Consider the thermal requirements of your application using both typical and extreme conditions.
A material's heat resistance is characterized by both its heat deflection temperature (HDT) andcontinuous service temperature. HDT is an indication of a material's softening temperature and is generally accepted as a maximum temperature limit for moderately to highly stressed, unconstrained components. Continuous service temperature is generally reported as the temperature above which significant, permanent physical property degradation occurs after long term exposure. This guideline is not to be confused with continuous operation or use temperatures reported by regulatory agencies such as Underwriters Laboratories UL.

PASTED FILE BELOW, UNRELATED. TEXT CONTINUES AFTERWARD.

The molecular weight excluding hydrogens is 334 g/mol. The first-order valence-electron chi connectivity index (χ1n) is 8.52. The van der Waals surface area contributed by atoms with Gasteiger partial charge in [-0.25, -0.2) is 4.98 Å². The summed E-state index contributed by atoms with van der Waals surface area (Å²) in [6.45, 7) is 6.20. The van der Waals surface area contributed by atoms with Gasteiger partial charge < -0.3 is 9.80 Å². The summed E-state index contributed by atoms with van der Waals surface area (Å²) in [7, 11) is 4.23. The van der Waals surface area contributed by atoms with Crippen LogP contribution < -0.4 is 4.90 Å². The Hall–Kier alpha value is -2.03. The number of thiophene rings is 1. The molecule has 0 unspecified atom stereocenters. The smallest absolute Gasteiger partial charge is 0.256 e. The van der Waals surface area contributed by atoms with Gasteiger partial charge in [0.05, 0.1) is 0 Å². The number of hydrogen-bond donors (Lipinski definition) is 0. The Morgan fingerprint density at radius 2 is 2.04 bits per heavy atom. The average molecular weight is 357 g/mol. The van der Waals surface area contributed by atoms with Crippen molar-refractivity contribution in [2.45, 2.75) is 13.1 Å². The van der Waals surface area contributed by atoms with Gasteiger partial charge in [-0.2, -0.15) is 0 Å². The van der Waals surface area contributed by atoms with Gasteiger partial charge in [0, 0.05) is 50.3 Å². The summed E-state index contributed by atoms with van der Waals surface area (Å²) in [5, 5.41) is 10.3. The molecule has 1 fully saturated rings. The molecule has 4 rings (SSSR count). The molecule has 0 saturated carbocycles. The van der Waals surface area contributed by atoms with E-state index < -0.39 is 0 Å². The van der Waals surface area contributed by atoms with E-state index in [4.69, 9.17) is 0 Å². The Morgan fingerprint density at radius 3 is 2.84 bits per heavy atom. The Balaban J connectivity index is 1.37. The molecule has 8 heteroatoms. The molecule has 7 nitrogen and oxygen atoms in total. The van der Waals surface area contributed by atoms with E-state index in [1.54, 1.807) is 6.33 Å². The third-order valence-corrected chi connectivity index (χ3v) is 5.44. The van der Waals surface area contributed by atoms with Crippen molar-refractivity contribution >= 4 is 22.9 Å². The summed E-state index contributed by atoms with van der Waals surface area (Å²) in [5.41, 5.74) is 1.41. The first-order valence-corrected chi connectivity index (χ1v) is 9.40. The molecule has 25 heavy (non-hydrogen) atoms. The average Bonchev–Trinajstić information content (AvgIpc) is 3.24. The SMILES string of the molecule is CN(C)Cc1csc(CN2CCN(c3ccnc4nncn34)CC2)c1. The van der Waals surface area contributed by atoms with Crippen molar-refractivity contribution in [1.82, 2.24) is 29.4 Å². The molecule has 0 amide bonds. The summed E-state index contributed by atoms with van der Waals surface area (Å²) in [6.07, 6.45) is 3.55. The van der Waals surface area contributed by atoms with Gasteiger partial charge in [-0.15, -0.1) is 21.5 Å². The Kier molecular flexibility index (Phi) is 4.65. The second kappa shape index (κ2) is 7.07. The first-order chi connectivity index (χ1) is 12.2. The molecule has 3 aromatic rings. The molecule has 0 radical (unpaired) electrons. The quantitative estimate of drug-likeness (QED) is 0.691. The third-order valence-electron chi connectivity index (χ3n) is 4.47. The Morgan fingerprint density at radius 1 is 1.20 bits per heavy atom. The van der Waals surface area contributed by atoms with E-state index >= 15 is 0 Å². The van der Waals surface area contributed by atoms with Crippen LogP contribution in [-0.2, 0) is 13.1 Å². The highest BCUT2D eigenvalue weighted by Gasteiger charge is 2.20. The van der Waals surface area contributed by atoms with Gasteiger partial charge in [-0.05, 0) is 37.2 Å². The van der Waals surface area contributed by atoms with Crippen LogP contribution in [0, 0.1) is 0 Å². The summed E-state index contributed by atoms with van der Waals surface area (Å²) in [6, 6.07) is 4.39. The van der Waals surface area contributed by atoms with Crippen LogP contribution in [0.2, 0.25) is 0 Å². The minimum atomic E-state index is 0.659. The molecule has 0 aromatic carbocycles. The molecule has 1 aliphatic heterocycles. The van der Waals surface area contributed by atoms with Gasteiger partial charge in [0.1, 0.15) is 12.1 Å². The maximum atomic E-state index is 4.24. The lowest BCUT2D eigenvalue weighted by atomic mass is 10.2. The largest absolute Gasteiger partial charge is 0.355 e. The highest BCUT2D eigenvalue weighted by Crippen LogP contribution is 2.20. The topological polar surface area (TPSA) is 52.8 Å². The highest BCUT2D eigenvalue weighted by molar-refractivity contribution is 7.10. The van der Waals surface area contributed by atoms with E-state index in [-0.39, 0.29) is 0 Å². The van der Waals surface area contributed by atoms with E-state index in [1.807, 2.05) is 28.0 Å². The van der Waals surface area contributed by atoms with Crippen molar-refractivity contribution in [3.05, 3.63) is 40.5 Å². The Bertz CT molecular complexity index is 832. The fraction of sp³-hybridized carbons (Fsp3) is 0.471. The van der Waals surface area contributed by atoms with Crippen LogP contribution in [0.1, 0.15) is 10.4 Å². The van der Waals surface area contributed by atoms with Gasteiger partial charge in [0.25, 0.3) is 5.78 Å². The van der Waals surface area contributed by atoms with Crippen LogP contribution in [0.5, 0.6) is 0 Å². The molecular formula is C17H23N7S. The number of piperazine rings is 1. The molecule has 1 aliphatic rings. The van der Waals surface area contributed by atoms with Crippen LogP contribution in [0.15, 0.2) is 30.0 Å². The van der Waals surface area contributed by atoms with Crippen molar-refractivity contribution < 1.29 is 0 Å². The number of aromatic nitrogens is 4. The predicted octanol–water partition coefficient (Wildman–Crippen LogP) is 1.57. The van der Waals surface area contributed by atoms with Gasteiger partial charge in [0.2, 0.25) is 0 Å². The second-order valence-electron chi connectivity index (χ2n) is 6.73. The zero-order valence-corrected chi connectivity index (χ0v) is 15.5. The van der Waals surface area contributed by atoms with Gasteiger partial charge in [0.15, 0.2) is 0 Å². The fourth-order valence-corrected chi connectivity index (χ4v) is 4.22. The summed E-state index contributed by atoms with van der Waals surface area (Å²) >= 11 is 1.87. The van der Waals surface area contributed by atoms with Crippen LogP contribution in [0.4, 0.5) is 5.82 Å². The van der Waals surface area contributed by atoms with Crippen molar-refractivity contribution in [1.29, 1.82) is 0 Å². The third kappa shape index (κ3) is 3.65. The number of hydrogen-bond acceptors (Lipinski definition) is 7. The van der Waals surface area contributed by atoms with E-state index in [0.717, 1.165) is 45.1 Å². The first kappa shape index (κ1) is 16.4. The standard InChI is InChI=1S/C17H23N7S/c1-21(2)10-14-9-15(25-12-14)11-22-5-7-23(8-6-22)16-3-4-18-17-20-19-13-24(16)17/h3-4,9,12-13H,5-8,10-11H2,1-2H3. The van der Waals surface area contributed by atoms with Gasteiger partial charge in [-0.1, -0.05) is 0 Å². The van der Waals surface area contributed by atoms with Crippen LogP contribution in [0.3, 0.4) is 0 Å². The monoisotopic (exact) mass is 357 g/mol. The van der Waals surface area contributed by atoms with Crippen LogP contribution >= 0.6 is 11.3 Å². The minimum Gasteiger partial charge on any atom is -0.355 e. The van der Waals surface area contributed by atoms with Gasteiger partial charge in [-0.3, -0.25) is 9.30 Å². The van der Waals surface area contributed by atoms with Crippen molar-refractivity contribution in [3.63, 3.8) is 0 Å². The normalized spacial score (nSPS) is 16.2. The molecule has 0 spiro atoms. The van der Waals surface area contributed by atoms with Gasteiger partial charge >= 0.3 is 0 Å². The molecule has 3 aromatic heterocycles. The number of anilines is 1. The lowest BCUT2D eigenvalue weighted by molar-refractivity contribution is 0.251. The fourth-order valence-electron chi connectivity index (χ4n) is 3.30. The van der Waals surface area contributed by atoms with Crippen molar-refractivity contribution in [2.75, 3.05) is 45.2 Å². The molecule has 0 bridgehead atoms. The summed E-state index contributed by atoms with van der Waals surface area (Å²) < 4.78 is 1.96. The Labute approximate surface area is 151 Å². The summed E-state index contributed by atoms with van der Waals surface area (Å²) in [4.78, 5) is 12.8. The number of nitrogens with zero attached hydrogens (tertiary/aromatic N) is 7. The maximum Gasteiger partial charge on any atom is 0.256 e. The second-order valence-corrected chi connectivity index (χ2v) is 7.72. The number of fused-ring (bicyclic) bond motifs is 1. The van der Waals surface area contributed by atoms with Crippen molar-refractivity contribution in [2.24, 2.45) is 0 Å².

The melting point of crystalline materials and glass transition temperature of amorphous materials are the short-term temperature extremes to which form stability is maintained. For most engineering plastic materials, using them at or above these temperatures should be avoided.